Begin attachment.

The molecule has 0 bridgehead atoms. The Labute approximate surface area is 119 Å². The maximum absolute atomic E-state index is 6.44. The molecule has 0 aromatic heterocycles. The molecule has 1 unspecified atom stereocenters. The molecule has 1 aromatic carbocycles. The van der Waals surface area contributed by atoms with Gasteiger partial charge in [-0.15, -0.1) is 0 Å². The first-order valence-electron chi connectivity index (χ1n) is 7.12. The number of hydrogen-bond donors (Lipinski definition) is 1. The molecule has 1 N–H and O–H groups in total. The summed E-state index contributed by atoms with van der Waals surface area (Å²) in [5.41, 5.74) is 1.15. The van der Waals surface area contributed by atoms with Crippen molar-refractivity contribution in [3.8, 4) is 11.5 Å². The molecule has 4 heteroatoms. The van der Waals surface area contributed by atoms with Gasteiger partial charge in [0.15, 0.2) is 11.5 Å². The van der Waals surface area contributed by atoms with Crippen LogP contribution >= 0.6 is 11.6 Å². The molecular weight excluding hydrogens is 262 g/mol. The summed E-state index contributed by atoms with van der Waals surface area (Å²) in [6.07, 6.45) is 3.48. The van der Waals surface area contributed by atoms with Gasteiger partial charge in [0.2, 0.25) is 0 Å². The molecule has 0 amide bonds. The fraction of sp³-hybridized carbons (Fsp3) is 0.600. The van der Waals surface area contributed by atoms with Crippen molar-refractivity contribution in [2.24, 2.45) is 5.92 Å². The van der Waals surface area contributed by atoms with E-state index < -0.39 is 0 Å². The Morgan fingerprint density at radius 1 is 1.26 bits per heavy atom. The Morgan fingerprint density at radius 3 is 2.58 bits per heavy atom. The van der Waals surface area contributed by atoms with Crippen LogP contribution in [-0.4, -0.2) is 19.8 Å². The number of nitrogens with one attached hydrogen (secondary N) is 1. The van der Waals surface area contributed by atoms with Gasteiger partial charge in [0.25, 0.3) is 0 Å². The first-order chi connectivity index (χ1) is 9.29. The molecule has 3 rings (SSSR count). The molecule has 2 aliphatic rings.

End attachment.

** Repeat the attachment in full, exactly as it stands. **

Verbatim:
The molecule has 0 bridgehead atoms. The Labute approximate surface area is 119 Å². The maximum absolute atomic E-state index is 6.44. The molecule has 0 aromatic heterocycles. The molecule has 1 unspecified atom stereocenters. The molecule has 1 aromatic carbocycles. The van der Waals surface area contributed by atoms with Gasteiger partial charge in [-0.15, -0.1) is 0 Å². The first-order valence-electron chi connectivity index (χ1n) is 7.12. The number of hydrogen-bond donors (Lipinski definition) is 1. The molecule has 1 N–H and O–H groups in total. The summed E-state index contributed by atoms with van der Waals surface area (Å²) in [5.41, 5.74) is 1.15. The van der Waals surface area contributed by atoms with Crippen molar-refractivity contribution in [3.8, 4) is 11.5 Å². The molecule has 4 heteroatoms. The van der Waals surface area contributed by atoms with Gasteiger partial charge in [0.15, 0.2) is 11.5 Å². The van der Waals surface area contributed by atoms with Crippen LogP contribution >= 0.6 is 11.6 Å². The molecular weight excluding hydrogens is 262 g/mol. The summed E-state index contributed by atoms with van der Waals surface area (Å²) in [6.07, 6.45) is 3.48. The van der Waals surface area contributed by atoms with Gasteiger partial charge in [0.2, 0.25) is 0 Å². The molecule has 0 amide bonds. The fraction of sp³-hybridized carbons (Fsp3) is 0.600. The van der Waals surface area contributed by atoms with Crippen molar-refractivity contribution in [2.24, 2.45) is 5.92 Å². The van der Waals surface area contributed by atoms with E-state index < -0.39 is 0 Å². The Morgan fingerprint density at radius 1 is 1.26 bits per heavy atom. The Morgan fingerprint density at radius 3 is 2.58 bits per heavy atom. The van der Waals surface area contributed by atoms with Crippen LogP contribution in [-0.4, -0.2) is 19.8 Å². The number of nitrogens with one attached hydrogen (secondary N) is 1. The van der Waals surface area contributed by atoms with Gasteiger partial charge in [0.25, 0.3) is 0 Å². The first-order chi connectivity index (χ1) is 9.29. The molecule has 3 rings (SSSR count). The molecule has 2 aliphatic rings.